Wedgwood marks dating wedgwood pottery and porcelain

Tin-glazed earthenware is usually called majolica, faience, or Kamakura period).The first production of stoneware in Europe was in 16th-century Germany.

When feldspar or soapstone (steatite) is added to the clay and exposed to a temperature of 2,000 to 2,650 °F (1,100 to 1,450 °C), the product becomes translucent and is known as porcelain.

In this section, is used to denote all pottery substances that are not vitrified and are therefore slightly porous and coarser than vitrified materials.

The date and place of the first attempt to make soft porcelain are debatable, but some Middle Eastern pottery of the 12th century was made from glaze material mixed with clay and is occasionally translucent (France.

It is not known whether they succeeded in making it or not, but, certainly by the end of the 17th century, porcelain was being made in quantity, this time by a factory at Saint-Cloud, near Paris.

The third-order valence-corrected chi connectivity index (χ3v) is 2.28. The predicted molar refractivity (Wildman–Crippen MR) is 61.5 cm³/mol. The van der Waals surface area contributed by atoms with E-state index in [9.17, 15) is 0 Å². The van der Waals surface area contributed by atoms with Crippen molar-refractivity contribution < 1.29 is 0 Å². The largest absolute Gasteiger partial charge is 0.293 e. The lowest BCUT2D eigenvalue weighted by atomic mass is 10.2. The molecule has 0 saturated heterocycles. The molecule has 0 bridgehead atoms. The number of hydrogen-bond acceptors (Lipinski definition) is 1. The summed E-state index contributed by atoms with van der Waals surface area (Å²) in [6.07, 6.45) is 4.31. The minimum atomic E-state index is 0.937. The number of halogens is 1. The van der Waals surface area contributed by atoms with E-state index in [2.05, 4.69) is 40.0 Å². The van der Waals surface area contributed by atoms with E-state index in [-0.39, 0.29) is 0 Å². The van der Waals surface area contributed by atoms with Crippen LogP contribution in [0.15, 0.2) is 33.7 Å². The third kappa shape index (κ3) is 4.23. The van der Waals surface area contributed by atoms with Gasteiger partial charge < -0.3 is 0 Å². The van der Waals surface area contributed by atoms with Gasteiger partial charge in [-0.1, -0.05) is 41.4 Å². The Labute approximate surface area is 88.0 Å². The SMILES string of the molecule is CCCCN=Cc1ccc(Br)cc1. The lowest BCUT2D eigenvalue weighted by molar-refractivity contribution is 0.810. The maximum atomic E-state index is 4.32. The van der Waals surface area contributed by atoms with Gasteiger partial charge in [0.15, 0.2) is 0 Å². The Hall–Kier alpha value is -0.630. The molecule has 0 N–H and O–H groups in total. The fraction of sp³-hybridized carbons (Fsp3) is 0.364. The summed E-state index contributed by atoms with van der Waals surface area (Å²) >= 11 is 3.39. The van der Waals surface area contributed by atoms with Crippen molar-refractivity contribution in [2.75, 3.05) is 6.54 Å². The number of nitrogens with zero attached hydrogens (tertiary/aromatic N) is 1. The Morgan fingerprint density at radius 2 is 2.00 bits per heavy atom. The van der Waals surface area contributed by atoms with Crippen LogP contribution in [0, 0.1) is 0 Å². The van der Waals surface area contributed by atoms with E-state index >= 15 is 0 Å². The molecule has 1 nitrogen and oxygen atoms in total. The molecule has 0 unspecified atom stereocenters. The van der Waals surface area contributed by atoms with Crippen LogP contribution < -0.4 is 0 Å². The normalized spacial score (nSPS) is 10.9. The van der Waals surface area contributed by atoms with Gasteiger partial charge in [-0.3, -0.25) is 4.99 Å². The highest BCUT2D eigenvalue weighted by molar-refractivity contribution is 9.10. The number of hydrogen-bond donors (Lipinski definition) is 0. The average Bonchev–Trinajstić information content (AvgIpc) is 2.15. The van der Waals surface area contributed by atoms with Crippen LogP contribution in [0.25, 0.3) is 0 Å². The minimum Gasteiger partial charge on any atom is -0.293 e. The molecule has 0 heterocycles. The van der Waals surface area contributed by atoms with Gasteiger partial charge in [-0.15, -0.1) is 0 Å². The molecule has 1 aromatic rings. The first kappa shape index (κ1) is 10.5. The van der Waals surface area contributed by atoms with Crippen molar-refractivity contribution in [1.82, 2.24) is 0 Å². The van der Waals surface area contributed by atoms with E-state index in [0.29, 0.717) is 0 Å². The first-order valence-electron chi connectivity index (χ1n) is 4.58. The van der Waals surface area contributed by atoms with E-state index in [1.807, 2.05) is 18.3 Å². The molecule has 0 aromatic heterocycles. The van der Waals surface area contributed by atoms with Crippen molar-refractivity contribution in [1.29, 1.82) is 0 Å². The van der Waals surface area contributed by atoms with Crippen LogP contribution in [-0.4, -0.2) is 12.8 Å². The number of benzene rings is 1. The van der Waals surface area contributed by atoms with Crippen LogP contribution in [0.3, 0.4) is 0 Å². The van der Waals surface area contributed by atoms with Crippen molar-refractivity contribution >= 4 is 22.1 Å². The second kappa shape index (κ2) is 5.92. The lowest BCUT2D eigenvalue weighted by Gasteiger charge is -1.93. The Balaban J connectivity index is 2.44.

Pottery, one of the oldest and most widespread of the decorative arts, consisting of objects made of clay and hardened with heat.

The objects made are commonly useful ones, such as vessels for holding liquids or plates or bowls from which food can be served.Therefore, the application of the terms is often a matter of personal preference and should be regarded as descriptive, not definitive.slip (a mixture of clay and water in a creamlike consistency, used for adhesive and casting as well as for decoration), with a clear glaze, or with an opaque tin glaze.The nature of glass, however, made it impossible to shape it by any of the means used by the potter, and a mixture of clay and ground glass was eventually tried.Porcelain made in this way resembles that of the Chinese only superficially and is always termed soft, or artificial, porcelain.European potters made numerous attempts to imitate them, and, since at that time there was no exact body of chemical and physical knowledge whereby the porcelain could be analyzed and then synthesized, experiments proceeded strictly by analogy.

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